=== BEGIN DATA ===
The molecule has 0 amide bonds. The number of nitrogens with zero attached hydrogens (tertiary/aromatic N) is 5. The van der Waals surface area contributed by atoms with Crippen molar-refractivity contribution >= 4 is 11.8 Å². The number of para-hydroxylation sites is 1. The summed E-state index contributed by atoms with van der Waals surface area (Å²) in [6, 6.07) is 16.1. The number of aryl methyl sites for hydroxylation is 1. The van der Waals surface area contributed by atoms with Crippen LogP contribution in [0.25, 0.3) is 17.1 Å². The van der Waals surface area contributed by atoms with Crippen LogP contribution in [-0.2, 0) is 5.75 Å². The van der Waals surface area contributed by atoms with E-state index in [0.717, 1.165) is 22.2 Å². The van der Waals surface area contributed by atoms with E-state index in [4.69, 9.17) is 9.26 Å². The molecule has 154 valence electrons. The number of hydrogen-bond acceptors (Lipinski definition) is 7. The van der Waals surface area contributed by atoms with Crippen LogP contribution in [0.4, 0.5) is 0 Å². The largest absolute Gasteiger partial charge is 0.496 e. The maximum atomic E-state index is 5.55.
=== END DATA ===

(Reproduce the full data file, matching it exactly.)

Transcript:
The molecule has 0 amide bonds. The number of nitrogens with zero attached hydrogens (tertiary/aromatic N) is 5. The van der Waals surface area contributed by atoms with Crippen molar-refractivity contribution >= 4 is 11.8 Å². The number of para-hydroxylation sites is 1. The summed E-state index contributed by atoms with van der Waals surface area (Å²) in [6, 6.07) is 16.1. The number of aryl methyl sites for hydroxylation is 1. The van der Waals surface area contributed by atoms with Crippen LogP contribution in [0.25, 0.3) is 17.1 Å². The van der Waals surface area contributed by atoms with Crippen LogP contribution in [-0.2, 0) is 5.75 Å². The van der Waals surface area contributed by atoms with E-state index in [0.717, 1.165) is 22.2 Å². The van der Waals surface area contributed by atoms with E-state index in [4.69, 9.17) is 9.26 Å². The molecule has 154 valence electrons. The number of hydrogen-bond acceptors (Lipinski definition) is 7. The van der Waals surface area contributed by atoms with Crippen LogP contribution in [0.4, 0.5) is 0 Å². The largest absolute Gasteiger partial charge is 0.496 e. The maximum atomic E-state index is 5.55.